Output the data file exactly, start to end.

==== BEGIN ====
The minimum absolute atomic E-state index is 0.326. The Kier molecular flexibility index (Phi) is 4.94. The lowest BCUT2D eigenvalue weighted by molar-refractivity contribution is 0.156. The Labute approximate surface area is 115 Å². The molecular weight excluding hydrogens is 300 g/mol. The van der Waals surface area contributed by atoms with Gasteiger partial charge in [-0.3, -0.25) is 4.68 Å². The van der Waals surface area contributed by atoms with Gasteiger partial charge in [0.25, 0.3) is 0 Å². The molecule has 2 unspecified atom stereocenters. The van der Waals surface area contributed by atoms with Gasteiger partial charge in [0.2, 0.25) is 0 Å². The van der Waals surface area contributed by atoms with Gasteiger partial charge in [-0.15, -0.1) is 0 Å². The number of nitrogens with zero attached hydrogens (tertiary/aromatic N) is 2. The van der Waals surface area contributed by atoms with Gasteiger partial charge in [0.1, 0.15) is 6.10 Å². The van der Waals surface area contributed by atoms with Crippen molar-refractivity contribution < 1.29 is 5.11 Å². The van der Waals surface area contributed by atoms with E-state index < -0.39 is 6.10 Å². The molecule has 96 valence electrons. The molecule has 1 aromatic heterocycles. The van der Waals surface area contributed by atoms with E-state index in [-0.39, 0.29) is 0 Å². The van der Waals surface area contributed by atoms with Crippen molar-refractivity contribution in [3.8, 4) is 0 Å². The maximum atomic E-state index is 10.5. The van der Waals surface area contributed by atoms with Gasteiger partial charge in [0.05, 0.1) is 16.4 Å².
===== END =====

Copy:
The minimum absolute atomic E-state index is 0.326. The Kier molecular flexibility index (Phi) is 4.94. The lowest BCUT2D eigenvalue weighted by molar-refractivity contribution is 0.156. The Labute approximate surface area is 115 Å². The molecular weight excluding hydrogens is 300 g/mol. The van der Waals surface area contributed by atoms with Gasteiger partial charge in [-0.3, -0.25) is 4.68 Å². The van der Waals surface area contributed by atoms with Gasteiger partial charge in [0.25, 0.3) is 0 Å². The molecule has 2 unspecified atom stereocenters. The van der Waals surface area contributed by atoms with Gasteiger partial charge in [0.2, 0.25) is 0 Å². The van der Waals surface area contributed by atoms with Gasteiger partial charge in [-0.15, -0.1) is 0 Å². The number of nitrogens with zero attached hydrogens (tertiary/aromatic N) is 2. The van der Waals surface area contributed by atoms with Gasteiger partial charge in [0.1, 0.15) is 6.10 Å². The van der Waals surface area contributed by atoms with Crippen molar-refractivity contribution < 1.29 is 5.11 Å². The van der Waals surface area contributed by atoms with E-state index < -0.39 is 6.10 Å². The molecule has 96 valence electrons. The molecule has 1 aromatic heterocycles. The van der Waals surface area contributed by atoms with E-state index in [-0.39, 0.29) is 0 Å². The van der Waals surface area contributed by atoms with Crippen molar-refractivity contribution in [3.8, 4) is 0 Å². The maximum atomic E-state index is 10.5. The van der Waals surface area contributed by atoms with Gasteiger partial charge in [0.05, 0.1) is 16.4 Å².